The Gospel of Mark is both the earliest and shortest of the four Gospels that have come down to the church. Because of its structure, it is sometimes referred to by scholars as a Passion Narrative with a brief introduction. After all, today we are at the end of the 10th chapter out of a 16 chapter book. The healing of the blind man, Bartimaeus, is the climax of the first half of the story, and is the last miracle in this Gospel.

There are numerous things that make this account unique. The healing happens as Jesus and his disciples are leaving Jericho, surrounded by a crowd of others. Jericho was the first city to be entered by the Israelites a millennium before, as they left the wilderness and came into the Holy Land. They were led then by Jeshua, another version of the name Jesus. It is as though this is a new entry into salvation.

We are introduced to Bartimaeus, who was sitting in his blindness, where he had begged for years. He is the only person healed in Mark who is called by name.  This suggests that the community to whom Mark is writing knows the man. Clearly, he could hear the crowd reporting that the person coming up the road toward him was Jesus of Nazareth, and he began to cry out,” Jesus, Son of David, have mercy on me.”

As the Reverend Scott Hoezee points out, the words of his cry are significant. ‘Son of David’ is a particular way of saying ‘messiah’, and this is the only time in Mark where Jesus is addressed in this way.  “Have mercy on me,” is the phrase which has entered so deeply into Christian liturgy – kyrie eleison.”  Is it any wonder that even though the crowd does their best to shut him up, Jesus nevertheless heard him cry out, and instructed the crowd to call him to come forward.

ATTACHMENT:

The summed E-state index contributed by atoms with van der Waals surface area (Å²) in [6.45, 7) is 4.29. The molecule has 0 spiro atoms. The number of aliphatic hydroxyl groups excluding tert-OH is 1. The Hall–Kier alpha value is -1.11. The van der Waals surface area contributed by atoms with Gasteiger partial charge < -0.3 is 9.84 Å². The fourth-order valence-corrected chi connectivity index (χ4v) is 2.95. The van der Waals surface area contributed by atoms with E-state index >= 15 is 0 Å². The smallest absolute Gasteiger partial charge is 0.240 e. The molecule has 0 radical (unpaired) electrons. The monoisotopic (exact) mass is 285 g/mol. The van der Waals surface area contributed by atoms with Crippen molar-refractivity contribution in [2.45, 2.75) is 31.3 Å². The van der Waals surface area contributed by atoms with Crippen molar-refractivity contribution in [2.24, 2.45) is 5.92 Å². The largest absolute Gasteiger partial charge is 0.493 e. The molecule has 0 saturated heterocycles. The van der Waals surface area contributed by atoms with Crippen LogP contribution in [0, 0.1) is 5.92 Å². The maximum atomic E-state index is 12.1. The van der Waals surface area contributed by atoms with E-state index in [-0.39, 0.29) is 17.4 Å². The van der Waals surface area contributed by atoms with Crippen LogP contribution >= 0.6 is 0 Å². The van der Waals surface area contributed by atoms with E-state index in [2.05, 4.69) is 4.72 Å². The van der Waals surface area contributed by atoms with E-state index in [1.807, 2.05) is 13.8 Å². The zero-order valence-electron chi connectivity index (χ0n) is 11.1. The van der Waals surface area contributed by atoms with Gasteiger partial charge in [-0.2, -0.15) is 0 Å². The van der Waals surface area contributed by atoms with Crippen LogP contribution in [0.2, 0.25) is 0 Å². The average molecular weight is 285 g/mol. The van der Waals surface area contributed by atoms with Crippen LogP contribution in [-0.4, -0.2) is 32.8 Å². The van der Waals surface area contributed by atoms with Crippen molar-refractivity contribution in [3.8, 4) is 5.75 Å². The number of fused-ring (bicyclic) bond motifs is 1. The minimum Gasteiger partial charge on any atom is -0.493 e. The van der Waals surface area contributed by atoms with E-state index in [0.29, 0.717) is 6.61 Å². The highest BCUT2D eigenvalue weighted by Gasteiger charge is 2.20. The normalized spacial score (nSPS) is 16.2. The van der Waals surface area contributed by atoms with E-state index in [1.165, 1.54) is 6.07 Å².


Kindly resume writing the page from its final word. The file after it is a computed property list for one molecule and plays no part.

There was nothing hesitant about the response of Bartimaeus. He sprang up from the ground, throwing aside the cloak which was undoubtedly his only article of outerwear.  He was still blind, but he didn’t hesitate to spill out of that cloak what few coins he had collected.  And Jesus asked the same question he had put to the Zebedee boys in the reading that we heard last week: ‘What do you want me to do for you?’  The response was instantaneous: “rabbouni , My teacher, I want to see again.” The honorific, rabbouni, is only used one other time in the four gospels, when Mary Magdalene recognizes the risen Christ on Easter morning.

The results were as direct as the beggar’s request: “Jesus said to him, ‘Go; your faith has made you well.’ Immediately he regained his sight and followed him on the way.” Bartimaeus followed the savior whom he saw with greater clarity than anyone else; followed him to Jerusalem and all that would happen there.  He received not only healing but resurrection.

When I read this story, I am amazed by both the persistence and the spiritual insight of the man.  His life after this was undoubtedly as filled with the good and the terrible as all of our human lives are between cradle and grave.  But I am also sure that he always held his life as marked by the great blast of holiness which turned a corner for him.